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A batting helmet is worn by batters in the game of baseball or softball. It is meant to protect the batter's head from errant pitches thrown by the pitcher. A batter who is "hit by pitch," due to an inadvertent wild pitch or a pitcher's purposeful attempt to hit him, may be seriously, even fatally, injured.
Early concepts (1905–1920s)
In 1905, Mogridge created the first crude protective head gear and was granted patent No. 780899 for a "head protector." This first attempt at a batting helmet was said to look like an "inflatable boxing glove that wrapped around the hitters head." Roger Bresnahan, Hall of Fame catcher who was injured after being struck in the head with a pitch, developed a leather-batting helmet in 1908 which he began using. The helmets were not so much helmets as they were protective earmuffs. They did not protect the actual head of the batter but rather protected the ear and temple region.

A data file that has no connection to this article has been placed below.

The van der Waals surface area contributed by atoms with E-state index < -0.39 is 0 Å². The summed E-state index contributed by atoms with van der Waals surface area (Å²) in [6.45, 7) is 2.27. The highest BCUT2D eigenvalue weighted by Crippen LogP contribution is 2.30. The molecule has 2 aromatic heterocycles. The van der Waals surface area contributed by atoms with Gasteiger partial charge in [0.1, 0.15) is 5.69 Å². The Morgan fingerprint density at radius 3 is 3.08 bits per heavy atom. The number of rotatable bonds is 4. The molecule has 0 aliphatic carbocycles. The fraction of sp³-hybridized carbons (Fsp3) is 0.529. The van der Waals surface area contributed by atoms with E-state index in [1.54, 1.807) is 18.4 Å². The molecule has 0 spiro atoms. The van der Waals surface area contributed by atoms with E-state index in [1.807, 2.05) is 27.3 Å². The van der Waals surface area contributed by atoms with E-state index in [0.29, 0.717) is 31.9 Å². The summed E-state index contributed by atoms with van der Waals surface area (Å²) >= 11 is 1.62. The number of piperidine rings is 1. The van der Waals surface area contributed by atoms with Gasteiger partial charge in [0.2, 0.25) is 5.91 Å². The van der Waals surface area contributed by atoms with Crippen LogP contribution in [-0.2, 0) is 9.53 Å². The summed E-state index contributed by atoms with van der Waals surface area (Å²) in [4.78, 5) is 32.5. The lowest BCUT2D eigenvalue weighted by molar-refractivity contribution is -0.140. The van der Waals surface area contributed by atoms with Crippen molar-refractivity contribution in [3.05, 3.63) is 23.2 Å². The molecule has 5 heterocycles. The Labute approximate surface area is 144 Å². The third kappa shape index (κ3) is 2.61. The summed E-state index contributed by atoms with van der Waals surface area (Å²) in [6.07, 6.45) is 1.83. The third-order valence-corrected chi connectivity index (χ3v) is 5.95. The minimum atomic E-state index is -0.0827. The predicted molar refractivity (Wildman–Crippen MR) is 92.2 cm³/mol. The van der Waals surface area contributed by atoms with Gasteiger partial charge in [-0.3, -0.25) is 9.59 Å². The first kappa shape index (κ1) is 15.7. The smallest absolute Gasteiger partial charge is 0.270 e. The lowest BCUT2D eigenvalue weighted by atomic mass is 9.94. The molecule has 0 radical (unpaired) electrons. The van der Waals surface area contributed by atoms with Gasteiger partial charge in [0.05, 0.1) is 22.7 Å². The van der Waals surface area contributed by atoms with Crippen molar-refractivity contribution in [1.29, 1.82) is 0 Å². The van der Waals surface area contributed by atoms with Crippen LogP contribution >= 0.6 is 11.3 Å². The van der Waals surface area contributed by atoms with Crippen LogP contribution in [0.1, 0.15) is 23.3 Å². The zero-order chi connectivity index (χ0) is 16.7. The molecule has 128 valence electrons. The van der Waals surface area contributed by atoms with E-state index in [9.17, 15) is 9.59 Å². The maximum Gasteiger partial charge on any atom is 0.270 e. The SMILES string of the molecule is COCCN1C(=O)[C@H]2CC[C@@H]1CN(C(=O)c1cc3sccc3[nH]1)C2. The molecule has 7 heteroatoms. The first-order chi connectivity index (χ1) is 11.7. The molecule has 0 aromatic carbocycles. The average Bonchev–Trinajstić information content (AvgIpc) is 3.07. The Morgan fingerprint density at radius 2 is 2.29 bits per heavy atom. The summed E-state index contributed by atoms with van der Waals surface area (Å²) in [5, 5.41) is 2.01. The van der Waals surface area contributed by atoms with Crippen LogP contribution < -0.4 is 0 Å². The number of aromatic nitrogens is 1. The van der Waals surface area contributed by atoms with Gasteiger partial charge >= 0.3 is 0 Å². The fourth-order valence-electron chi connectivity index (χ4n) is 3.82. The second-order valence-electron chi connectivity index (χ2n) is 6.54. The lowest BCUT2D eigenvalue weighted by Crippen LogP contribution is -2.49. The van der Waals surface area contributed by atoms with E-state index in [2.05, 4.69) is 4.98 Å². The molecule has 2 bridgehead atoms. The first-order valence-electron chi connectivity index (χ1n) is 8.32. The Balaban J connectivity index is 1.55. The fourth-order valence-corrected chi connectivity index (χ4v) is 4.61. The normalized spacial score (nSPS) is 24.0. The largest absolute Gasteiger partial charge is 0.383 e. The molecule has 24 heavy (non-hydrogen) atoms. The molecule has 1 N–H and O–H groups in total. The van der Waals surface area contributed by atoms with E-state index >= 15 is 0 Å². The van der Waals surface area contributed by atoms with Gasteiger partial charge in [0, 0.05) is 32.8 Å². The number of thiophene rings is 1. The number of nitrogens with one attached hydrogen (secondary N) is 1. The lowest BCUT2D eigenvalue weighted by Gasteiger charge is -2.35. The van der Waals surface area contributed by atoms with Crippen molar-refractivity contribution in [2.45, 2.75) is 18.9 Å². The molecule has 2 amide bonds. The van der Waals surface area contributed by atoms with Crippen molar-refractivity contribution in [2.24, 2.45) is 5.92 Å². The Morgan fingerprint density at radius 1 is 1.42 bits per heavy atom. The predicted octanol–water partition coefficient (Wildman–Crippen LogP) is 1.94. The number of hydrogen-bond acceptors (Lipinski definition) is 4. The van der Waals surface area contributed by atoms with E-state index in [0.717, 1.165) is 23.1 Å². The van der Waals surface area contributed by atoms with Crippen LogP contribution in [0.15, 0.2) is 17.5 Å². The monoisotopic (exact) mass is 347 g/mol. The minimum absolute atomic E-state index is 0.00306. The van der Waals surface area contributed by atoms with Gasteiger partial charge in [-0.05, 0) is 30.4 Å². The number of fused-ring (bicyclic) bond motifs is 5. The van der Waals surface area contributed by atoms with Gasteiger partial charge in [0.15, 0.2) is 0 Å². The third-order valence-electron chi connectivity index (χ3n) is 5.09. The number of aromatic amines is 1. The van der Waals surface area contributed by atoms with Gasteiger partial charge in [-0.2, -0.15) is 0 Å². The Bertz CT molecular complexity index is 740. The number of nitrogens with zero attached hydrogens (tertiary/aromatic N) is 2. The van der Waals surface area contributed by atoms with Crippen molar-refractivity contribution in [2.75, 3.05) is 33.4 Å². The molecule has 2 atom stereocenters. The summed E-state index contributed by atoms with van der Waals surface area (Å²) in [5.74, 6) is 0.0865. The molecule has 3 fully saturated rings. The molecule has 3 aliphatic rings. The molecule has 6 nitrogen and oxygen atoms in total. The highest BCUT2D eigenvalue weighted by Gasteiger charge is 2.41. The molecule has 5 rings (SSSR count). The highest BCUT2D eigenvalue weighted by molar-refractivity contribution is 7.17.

In 1908, Chicago White Sox shortstop Freddy Parent wore a head protector of some sort and Chicago Cubs' first baseman-manager Frank Chance did the same thing in 1913, though Chance’s headgear was "little more than a sponge wrapped in a bandage." In 1914, minor leaguer Joe Bosk, playing for the Utica Utes, wore a protector after being severely injured when he was struck in the head by a pitch in 1911.
Revived interest (1930s–1950s)
Despite the fatal beaning of Ray Chapman in 1920, protective headgear was still used only rarely in the major leagues. After Mickey Cochrane, a Hall of Fame catcher for the Detroit Tigers, suffered a career-ending and near-fatal skull fracture on May 25, 1937 on a pitch by New York Yankees' pitcher Bump Hadley, there was a strong call for batter helmets. Cochrane himself went on record saying that players should "absolutely" be required to wear protective helmets.